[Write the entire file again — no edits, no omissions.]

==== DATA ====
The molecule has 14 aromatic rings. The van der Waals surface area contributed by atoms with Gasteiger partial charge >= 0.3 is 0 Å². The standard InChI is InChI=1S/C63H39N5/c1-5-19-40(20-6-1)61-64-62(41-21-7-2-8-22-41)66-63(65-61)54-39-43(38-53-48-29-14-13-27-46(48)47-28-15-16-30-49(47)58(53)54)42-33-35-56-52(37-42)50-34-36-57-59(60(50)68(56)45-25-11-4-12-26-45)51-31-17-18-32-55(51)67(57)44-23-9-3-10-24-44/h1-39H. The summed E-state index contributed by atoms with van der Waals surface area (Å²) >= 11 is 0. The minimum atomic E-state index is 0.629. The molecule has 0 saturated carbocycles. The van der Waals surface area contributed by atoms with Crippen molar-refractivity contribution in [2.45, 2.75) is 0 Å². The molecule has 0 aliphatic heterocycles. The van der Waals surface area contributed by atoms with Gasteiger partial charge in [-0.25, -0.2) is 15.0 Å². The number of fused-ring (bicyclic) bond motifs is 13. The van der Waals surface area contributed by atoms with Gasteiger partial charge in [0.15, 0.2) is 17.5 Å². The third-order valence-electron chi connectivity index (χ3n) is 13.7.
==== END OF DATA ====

The molecule has 14 aromatic rings. The van der Waals surface area contributed by atoms with Gasteiger partial charge >= 0.3 is 0 Å². The standard InChI is InChI=1S/C63H39N5/c1-5-19-40(20-6-1)61-64-62(41-21-7-2-8-22-41)66-63(65-61)54-39-43(38-53-48-29-14-13-27-46(48)47-28-15-16-30-49(47)58(53)54)42-33-35-56-52(37-42)50-34-36-57-59(60(50)68(56)45-25-11-4-12-26-45)51-31-17-18-32-55(51)67(57)44-23-9-3-10-24-44/h1-39H. The summed E-state index contributed by atoms with van der Waals surface area (Å²) >= 11 is 0. The minimum atomic E-state index is 0.629. The molecule has 0 saturated carbocycles. The van der Waals surface area contributed by atoms with Crippen molar-refractivity contribution in [2.45, 2.75) is 0 Å². The molecule has 0 aliphatic heterocycles. The van der Waals surface area contributed by atoms with Gasteiger partial charge in [-0.25, -0.2) is 15.0 Å². The number of fused-ring (bicyclic) bond motifs is 13. The van der Waals surface area contributed by atoms with Gasteiger partial charge in [0.15, 0.2) is 17.5 Å². The third-order valence-electron chi connectivity index (χ3n) is 13.7.